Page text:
I make resolutions. I have know people who have not approved of this habit, some pretty vocally. And I still do it. I like setting goals and I am not undone failing to reach them. I’ve lived in Julia’s therapy world for a long time and when she does not meet a therapy goal set within the prescribed time, it is either carried on or modified. So too, my resolutions. Certainly, the resolution to consider or contemplate home which has been on my resolution list long before I began posting resolutions is a perfect example. From the time I left NYC for the midwest, I’ve puzzled over the idea of home. NYC was home. Now, the pieces fit. Home is simply where the love is—family and friends and warm community. Madison has been home, first because it was where David and I lived together and then because I was determined to reclaim life and be a part of the community. Of course, I’ve known this intuitively for a long time—such a Dorothy moment. And these days, my eyes are fixed on Boston as home, a home as precious and satisfying as Madison has been. Continue reading
Yesterday’s solstice. The days are gray, almost dark enough to need lights in the house all day. By 3:45, artificial light is mandatory and by 4:30 the sun set. I put on out window, porch and tree lights for the night and left them on until the morning. I want to be part of the calling in the light. Continue reading
It was cold last night, only a few degrees colder than it was the night before. At least, I think so. And the thermostat was not set particularly low. But we shivered through supper and homework. Julia had had a moderately challenging day—she was late for study hall, her stomach hurt during reading and she still couldn’t present her earth science project due to some IT problem with her powerpoint. She had math and earth science homework and a Death of a Salesman test to study for, and it was admittedly harder than usual to catch her attention. Once she was working, she was fine, though her processing speed slowed to a half crawl at times. But we got through it all. She was incredibly tired which has become the new normal more than half her days. I’m not sure if it is that without the ADHD meds, her body runs down sooner, or that she is exhausted from working harder to concentrate on any form of work throughout the day, or something else. Continue reading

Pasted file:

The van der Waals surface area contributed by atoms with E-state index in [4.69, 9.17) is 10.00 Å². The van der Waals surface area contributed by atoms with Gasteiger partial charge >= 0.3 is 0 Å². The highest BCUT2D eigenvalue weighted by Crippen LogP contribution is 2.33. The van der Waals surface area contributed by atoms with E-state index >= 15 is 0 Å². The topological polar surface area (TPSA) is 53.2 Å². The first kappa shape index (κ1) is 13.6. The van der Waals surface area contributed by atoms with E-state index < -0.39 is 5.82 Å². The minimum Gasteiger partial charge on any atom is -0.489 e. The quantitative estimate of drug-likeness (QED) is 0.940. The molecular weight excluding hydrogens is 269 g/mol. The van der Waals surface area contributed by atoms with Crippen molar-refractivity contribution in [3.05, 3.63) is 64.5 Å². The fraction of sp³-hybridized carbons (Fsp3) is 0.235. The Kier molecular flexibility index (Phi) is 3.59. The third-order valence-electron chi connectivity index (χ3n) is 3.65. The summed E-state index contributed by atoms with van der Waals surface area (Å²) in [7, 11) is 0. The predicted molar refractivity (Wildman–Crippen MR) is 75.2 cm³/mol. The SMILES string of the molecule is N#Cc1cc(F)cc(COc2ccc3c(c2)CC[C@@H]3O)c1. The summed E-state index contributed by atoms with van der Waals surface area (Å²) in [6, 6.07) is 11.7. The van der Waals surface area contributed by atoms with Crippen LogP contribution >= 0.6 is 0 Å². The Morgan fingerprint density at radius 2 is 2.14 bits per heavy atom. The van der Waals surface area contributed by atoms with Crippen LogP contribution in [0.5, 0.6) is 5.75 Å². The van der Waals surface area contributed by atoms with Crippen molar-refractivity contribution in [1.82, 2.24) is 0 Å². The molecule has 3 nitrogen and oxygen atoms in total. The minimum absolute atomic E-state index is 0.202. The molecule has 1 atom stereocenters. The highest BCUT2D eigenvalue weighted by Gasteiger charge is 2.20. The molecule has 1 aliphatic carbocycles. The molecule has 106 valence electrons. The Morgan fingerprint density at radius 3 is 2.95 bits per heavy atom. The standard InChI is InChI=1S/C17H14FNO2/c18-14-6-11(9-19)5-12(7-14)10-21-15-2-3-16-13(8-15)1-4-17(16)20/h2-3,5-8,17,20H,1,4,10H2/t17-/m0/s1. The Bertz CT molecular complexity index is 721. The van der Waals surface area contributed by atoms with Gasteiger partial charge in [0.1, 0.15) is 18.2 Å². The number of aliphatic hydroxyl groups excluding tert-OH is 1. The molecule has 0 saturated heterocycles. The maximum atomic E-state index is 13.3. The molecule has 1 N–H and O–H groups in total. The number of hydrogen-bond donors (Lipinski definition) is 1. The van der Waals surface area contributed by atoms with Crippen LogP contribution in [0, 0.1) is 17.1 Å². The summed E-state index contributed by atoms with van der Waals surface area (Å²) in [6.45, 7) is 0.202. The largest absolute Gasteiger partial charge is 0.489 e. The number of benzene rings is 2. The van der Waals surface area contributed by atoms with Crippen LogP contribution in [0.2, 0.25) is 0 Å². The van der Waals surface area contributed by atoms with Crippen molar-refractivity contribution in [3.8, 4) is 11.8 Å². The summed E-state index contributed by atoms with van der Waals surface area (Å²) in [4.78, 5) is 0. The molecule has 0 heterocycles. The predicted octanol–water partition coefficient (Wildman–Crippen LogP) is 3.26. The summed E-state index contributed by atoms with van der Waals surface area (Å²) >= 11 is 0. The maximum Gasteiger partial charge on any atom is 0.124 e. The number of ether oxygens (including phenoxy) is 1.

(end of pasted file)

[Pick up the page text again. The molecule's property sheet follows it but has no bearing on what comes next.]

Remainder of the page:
Not a wave, not everything I wanted, but a check and possibility a balance and a call to accountability by at least one house of Congress. Possibilities that did not exist yesterday. It is politics and you never get everything you want. In 2016, there was nothing for me. Today, Julia is over joyed that Scott Walker is out—8 years, or is it 28, of union busting, gutting Wisconsin schools and selling the state to the highest bidder could possibly stop. It saddens me to see how much of the country is still red in the worst way. Not the conservatives of my youth (that I did not agree with but respected) but a racist, misogynist, white national basket of deplorables with leaders ready to lie and manipulate almost without reason and certainly for political expediency. Still, the deplorables and their leaders have ushered in a wave of opposition that has been depressed and despondent since 2016 and uninvolved for a good long time. Women and people of color have stepped up and I believe that they are here to stay. Brava! Bravo! Walking outside this morning, I felt Madison breath a sigh of relief—shoulders look a bit lower, music sounds a bit more vibrant, the cold air feels a bit cleaner. There is tittering in the coffee shop this morning and a shit-eating grin on my face.
Now to work.
State of my world:
Julia’s head scratching has not abated with the delousing and aftermath. She is losing hair and areas without hair are increasingly visible to the casual observer. I think she is doing most of her scratching at night before she goes to sleep and when she is alone in the bathroom. Anxiety, habit, stimming or something else? Years ago, the way she finally stopped scratching her skin was on a three-strike-and-she-was-sent-home-from-school program. It was radical and it worked. I don’t know right now how much scratching is going on at school — I’m checking. I don’t think that school staff would be willing to put such a discipline into effect. Of course, if it is mostly at night, that it wouldn’t work anyway. I am in full worry mode. We will visit our doctor next Tuesday and her shrink on Thursday. OT is working on it as well. Needless to say, I am without control.